Posted by Jud Wilhite: Reading Augustine’s fifth century classic "City of God" just exaggerates how shallow my faith can be. In the first part of the book he describes Christians being killed, tortured and raped during the fall of Rome and addresses non-Christians who argued that this proves the Christian God is powerless.

Augustine systematically shows the foolishness of the argument, and as he does so he speaks of a Christian who does not “grieve if deprived in life of those possessions which he would soon have to leave behind at his death.”

Many were tortured to determine where they might have hid their gold or silver, but faithful Christians did not hope in money. They rejoiced in God even in their horrible situation.

Some of these believers starved to death and others were destroyed by horrible disease. Yet they remained steadfast in that there allegiance to God.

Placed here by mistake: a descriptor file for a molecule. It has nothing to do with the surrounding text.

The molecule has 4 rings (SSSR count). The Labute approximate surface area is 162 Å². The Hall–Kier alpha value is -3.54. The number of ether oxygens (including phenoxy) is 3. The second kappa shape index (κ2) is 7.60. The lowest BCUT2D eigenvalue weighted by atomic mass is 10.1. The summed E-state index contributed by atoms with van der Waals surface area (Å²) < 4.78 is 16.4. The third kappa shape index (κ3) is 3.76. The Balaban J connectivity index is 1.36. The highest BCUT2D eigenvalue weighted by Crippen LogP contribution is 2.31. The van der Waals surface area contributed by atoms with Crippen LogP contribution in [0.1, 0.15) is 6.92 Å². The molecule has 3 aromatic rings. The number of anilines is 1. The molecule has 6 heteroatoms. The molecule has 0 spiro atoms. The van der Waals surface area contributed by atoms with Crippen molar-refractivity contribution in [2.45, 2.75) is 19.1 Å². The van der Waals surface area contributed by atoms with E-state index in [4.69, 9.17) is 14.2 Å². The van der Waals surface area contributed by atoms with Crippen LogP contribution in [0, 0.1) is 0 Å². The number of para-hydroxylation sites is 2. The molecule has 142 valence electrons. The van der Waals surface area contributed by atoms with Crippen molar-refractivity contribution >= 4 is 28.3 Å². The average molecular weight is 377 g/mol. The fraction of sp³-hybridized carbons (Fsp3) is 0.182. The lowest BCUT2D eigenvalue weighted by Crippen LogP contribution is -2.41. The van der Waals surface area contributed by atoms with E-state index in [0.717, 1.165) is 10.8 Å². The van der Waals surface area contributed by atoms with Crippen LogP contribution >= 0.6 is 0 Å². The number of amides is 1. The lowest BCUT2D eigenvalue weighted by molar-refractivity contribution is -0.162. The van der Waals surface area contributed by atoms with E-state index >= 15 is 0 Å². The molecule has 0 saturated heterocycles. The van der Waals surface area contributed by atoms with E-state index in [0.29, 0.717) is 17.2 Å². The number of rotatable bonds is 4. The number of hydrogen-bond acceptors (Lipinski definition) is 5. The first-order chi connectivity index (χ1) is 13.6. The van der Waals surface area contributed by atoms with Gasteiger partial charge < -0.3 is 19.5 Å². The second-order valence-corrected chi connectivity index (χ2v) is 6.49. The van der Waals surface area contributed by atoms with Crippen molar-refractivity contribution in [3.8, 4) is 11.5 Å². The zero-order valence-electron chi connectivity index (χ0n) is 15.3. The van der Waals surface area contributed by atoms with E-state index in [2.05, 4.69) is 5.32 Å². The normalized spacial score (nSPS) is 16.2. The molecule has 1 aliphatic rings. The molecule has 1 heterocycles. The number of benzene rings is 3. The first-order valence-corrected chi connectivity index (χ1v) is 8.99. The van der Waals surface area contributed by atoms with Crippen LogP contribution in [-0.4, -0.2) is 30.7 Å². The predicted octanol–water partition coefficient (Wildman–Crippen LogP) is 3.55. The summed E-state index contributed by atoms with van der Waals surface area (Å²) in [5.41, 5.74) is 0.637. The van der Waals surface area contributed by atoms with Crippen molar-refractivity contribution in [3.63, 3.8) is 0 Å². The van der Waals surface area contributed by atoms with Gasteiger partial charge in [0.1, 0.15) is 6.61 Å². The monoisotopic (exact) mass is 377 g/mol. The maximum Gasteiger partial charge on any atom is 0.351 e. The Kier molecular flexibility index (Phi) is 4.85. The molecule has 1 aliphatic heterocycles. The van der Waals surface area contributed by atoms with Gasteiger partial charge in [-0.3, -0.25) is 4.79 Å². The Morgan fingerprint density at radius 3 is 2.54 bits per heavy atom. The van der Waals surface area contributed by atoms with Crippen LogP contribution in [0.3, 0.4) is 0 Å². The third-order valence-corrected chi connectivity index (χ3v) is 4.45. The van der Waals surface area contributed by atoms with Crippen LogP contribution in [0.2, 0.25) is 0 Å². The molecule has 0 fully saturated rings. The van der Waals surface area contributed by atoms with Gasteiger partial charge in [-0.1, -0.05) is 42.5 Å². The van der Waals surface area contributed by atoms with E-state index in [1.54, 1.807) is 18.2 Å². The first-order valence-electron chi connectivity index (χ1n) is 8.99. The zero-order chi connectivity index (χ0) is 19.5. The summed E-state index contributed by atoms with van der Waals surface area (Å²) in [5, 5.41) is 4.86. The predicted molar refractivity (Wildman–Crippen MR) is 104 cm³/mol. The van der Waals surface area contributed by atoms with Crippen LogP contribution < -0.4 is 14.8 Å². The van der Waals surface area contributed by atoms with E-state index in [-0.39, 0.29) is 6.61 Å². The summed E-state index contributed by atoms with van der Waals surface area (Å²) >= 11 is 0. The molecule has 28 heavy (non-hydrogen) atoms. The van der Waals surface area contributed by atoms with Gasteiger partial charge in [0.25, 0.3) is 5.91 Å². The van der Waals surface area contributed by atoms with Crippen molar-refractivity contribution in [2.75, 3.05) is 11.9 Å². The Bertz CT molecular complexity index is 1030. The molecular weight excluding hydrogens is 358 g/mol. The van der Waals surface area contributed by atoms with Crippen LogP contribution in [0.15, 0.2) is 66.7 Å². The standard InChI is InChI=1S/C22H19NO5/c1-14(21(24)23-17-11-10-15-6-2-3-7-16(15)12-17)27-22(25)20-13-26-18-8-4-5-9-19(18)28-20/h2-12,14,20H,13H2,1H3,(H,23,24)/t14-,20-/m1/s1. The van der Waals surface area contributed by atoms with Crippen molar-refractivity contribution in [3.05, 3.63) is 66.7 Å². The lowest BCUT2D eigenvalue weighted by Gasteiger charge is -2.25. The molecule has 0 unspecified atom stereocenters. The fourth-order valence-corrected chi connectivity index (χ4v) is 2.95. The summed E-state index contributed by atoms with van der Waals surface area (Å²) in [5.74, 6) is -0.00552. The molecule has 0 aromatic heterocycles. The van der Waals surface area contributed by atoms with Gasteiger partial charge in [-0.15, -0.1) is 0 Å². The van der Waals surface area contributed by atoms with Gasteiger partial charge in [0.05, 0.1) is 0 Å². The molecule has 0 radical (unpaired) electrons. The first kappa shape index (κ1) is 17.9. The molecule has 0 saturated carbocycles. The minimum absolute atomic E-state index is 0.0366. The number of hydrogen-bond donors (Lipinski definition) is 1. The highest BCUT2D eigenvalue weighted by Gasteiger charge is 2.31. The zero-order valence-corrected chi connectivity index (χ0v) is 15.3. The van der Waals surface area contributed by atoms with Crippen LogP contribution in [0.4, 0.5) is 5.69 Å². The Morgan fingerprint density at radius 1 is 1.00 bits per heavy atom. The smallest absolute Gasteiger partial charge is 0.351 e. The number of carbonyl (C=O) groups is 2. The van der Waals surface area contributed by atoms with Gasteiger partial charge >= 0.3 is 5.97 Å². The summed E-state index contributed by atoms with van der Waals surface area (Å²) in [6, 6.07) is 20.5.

Augustine writes, “Death is not to be regarded as a disaster, when it follows on a good life, for the only thing that makes death an evil is what comes after death. Those who must inevitably die ought not to worry overmuch about what accident will cause their death, but about their destination after dying. Christians know that the death of a poor religious man, licked by the tongues of dogs, is far better than the death of a godless rich man, dressed in purple and linen. Why then should those who have lived well be dismayed by the terror of death in any form?”

Spending time in the City of God, I find myself asking forgiveness for my shallow clinging to the allusion of control in my life. I pray for the strength and courage of those in previous times. They lived with a profound awareness of life’s fragility and uncertainty that led to greater dependence and more radical faith. Suffering and even death was not something to fear, but rather an opportunity to bring glory to God.

Ever feel like your faith doesn’t stand up to the guts and courage of believers in previous times?